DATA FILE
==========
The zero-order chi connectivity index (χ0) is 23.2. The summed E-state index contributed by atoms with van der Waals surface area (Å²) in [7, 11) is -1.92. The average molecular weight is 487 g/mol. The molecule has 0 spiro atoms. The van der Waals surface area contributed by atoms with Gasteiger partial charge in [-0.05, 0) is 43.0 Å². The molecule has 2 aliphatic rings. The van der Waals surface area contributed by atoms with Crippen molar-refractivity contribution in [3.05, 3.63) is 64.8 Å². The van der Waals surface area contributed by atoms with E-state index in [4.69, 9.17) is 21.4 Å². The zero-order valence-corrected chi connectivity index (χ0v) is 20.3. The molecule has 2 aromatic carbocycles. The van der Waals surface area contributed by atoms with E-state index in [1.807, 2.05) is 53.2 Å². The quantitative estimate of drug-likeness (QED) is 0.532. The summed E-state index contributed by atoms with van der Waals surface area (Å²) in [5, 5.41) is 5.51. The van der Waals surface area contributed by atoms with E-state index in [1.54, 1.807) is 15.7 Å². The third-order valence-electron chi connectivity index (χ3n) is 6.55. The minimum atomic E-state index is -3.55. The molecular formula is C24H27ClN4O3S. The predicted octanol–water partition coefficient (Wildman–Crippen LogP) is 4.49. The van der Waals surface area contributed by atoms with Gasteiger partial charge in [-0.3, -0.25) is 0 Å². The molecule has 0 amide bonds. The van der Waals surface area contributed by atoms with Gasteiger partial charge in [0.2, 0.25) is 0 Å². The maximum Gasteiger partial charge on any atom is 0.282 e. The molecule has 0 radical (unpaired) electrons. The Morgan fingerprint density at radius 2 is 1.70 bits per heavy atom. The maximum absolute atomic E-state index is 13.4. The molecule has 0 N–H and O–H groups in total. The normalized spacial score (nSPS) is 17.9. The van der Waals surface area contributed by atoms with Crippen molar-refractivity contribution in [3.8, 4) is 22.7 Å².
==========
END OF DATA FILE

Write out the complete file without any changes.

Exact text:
The zero-order chi connectivity index (χ0) is 23.2. The summed E-state index contributed by atoms with van der Waals surface area (Å²) in [7, 11) is -1.92. The average molecular weight is 487 g/mol. The molecule has 0 spiro atoms. The van der Waals surface area contributed by atoms with Gasteiger partial charge in [-0.05, 0) is 43.0 Å². The molecule has 2 aliphatic rings. The van der Waals surface area contributed by atoms with Crippen molar-refractivity contribution in [3.05, 3.63) is 64.8 Å². The van der Waals surface area contributed by atoms with E-state index in [4.69, 9.17) is 21.4 Å². The zero-order valence-corrected chi connectivity index (χ0v) is 20.3. The molecule has 2 aromatic carbocycles. The van der Waals surface area contributed by atoms with E-state index in [1.807, 2.05) is 53.2 Å². The quantitative estimate of drug-likeness (QED) is 0.532. The summed E-state index contributed by atoms with van der Waals surface area (Å²) in [5, 5.41) is 5.51. The van der Waals surface area contributed by atoms with E-state index in [1.54, 1.807) is 15.7 Å². The third-order valence-electron chi connectivity index (χ3n) is 6.55. The minimum atomic E-state index is -3.55. The molecular formula is C24H27ClN4O3S. The predicted octanol–water partition coefficient (Wildman–Crippen LogP) is 4.49. The van der Waals surface area contributed by atoms with Gasteiger partial charge in [-0.3, -0.25) is 0 Å². The molecule has 0 amide bonds. The van der Waals surface area contributed by atoms with Gasteiger partial charge in [0.2, 0.25) is 0 Å². The maximum Gasteiger partial charge on any atom is 0.282 e. The molecule has 0 radical (unpaired) electrons. The Morgan fingerprint density at radius 2 is 1.70 bits per heavy atom. The maximum absolute atomic E-state index is 13.4. The molecule has 0 N–H and O–H groups in total. The normalized spacial score (nSPS) is 17.9. The van der Waals surface area contributed by atoms with Crippen molar-refractivity contribution in [3.8, 4) is 22.7 Å².